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For every kind of beast and bird, of reptile and sea creature, can be tamed and has been tamed by mankind. (James 3:7)
For every kind of beast. The apostle proceeds to state another thing showing the power of the tongue, the fact that it is ungovernable, and that there is no power of man to keep it under control. Everything else but this has been tamed. It is unnecessary to refine the expressions used here by attempting to prove that it is literally true that every species of beasts, and birds, and fish have been tamed. The apostle is to be understood as speaking in a general and popular sense, showing the remarkable power of man over those things which are by nature savage and wild. The power of man in taming wild beasts is wonderful. Indeed, it is to be remembered that nearly all those beasts which we now speak of as ‘domestic’ animals, and which we are accustomed to seeing only when they are tame, were once fierce and savage races. This is the case with the horse, the ox, the ass, the swine, the dog, the cat, &c. The editor of the Pictorial Bible well remarks,’ There is perhaps no kind of creature, to which man has access, which might not be tamed by him with good perseverance. The ancients seem to have made more exertions to this end, with much better success, than us. The examples given by Pliny, of creatures tamed by men, relate to elephants, lions, and tigers, among beasts; to the eagle, among birds; to asps, and other serpents; and to crocodiles, and various fishes, among the inhabitants of the water. Nat. His. viii. 9, 16, 17; x. 5, 44. The ancient Egyptians commonly tamed the lion and trained to assist both in hunting and in war.’ Notes in loc. The only animal that has been supposed to have defied man’s power to tame it is the hyena, and even this, it is said, has been subdued in modern times. There is a passage in Euripides which has a strong resemblance to this of James:—
Βραχὺ τοι σθένος ἀνέρος
Ἀλλὰ ποικιλίαις πραπίδων
Δαμᾷ φῦλα πόντου,
Χθονίων τʼ ἀερίων τε παιδεύματα.
‘Small is the power which nature has given to man; but, by various acts of his superior understanding, he has subdued the tribes of the sea, the earth, and the air.’ Comp. on this subject, the passages quoted by Pricæus in the Critici Sacri, in loc.
And of birds. It is a common thing to tame birds, and even the wildest are susceptible to being tamed. A portion of the feathered race, as the hen, the goose, the duck, is thoroughly domesticated. The pigeon, the martin, the hawk, the eagle, may be, and perhaps there is none of that race which might not be made subject to the will of man.
And of serpents. The ancients showed great skill in this art in reference to asps and other venomous serpents, and it is common now in India. In many instances, indeed, it is known that the fangs of the serpents are extracted; but even when this is not done, they who practice the art learn to handle them with impunity.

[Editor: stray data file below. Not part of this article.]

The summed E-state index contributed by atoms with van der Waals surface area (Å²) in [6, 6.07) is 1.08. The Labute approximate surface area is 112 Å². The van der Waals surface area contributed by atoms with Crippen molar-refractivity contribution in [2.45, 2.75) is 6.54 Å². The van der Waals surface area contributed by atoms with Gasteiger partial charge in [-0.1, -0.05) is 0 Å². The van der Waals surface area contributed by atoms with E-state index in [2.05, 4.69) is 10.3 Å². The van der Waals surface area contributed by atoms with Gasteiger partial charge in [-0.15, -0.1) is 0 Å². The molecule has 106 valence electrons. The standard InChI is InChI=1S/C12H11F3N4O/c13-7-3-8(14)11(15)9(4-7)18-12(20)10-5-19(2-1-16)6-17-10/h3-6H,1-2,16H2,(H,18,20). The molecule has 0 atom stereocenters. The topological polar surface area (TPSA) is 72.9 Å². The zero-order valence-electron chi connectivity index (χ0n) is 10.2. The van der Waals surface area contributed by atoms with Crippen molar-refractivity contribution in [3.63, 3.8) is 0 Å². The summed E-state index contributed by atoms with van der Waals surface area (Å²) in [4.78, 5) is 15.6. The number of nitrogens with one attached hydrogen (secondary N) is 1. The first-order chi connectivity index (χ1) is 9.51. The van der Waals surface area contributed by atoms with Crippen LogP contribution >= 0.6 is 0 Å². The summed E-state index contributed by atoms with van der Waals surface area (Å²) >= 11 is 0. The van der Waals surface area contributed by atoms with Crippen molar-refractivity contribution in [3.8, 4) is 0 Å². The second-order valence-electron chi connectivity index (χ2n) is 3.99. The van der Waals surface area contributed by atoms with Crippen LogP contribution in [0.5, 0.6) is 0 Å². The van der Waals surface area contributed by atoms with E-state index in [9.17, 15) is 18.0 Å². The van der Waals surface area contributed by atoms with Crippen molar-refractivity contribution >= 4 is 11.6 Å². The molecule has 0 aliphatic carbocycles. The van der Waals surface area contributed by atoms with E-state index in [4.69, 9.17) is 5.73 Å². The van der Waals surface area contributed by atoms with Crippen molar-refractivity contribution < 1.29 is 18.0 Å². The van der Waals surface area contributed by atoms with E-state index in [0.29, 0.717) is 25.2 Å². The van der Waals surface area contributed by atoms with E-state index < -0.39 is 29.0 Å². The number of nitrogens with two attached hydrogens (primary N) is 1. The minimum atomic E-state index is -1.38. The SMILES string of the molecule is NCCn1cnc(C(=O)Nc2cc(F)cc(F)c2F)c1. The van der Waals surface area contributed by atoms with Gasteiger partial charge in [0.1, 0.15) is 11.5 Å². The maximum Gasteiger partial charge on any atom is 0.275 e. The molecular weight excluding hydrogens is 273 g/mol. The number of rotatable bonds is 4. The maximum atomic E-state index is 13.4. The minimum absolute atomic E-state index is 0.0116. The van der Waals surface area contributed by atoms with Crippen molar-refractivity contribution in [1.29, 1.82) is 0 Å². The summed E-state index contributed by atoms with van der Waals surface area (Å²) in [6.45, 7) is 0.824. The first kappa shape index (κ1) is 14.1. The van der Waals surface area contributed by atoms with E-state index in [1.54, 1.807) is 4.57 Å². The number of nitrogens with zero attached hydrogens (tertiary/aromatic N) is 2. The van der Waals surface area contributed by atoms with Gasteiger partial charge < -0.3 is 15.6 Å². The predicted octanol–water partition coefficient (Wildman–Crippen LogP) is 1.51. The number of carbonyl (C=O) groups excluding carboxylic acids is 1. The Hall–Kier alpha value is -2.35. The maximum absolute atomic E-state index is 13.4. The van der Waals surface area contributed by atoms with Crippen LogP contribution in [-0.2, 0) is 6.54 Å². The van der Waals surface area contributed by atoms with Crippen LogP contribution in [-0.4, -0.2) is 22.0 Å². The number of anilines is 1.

And sea creature. Like the crocodile mentioned by Pliny. It may be affirmed with confidence that there is no animal that might not be rendered tame or made obedient to the will of man by proper skill and perseverance. However, it is not necessary to understand the apostle as affirming that literally every animal has been tamed, or ever can be. He evidently speaks in a popular sense of the great power which man undeniably has over all kinds of wild animals—over the creation beneath him.
James makes a useful contrast, showing just how dangerous the tongue can be. James says every kind of beast and bird, of reptile and sea creature, can be tamed. The tiger is a fierce and powerful beast, yet man can tame this savage beast. Elephants weigh more than a ton and can crush anything in their path, yet man can tame these large creatures. Falcons, hawks, and even eagles in hunting can be trained. Parrots from the tropical forest can be taught by men to repeat every word that comes out of their mouths, and cobras can be put into trances by playing a flute. Although there are many wild beasts and animals that can be tamed, that is not the central point that James is conveying. The reality that James is making in regard to these beasts and birds is that they have been tamed by mankind. However, man has something more dangerous than wild animals that he often cannot control, and that is his tongue. The tongue can cause much more danger and destruction than any wild beast that man can tame. Apparently, with time, persistence, and devotion, any creature that man has access to can be controlled and trained to perform certain feats. All these animals are inferior to man’s superior intelligence. Nevertheless, as James makes all true clear, the corrupt propensity of the tongue is not easily impacted by the perfect, supreme knowledge, wisdom, intelligence of man.
 Albert Barnes, Notes on the New Testament: James to Jude, ed. Robert Frew (London: Blackie & Son, 1884–1885), 58–59.
 IBID, 59.
 IBID, 59.
 IBID, 59.
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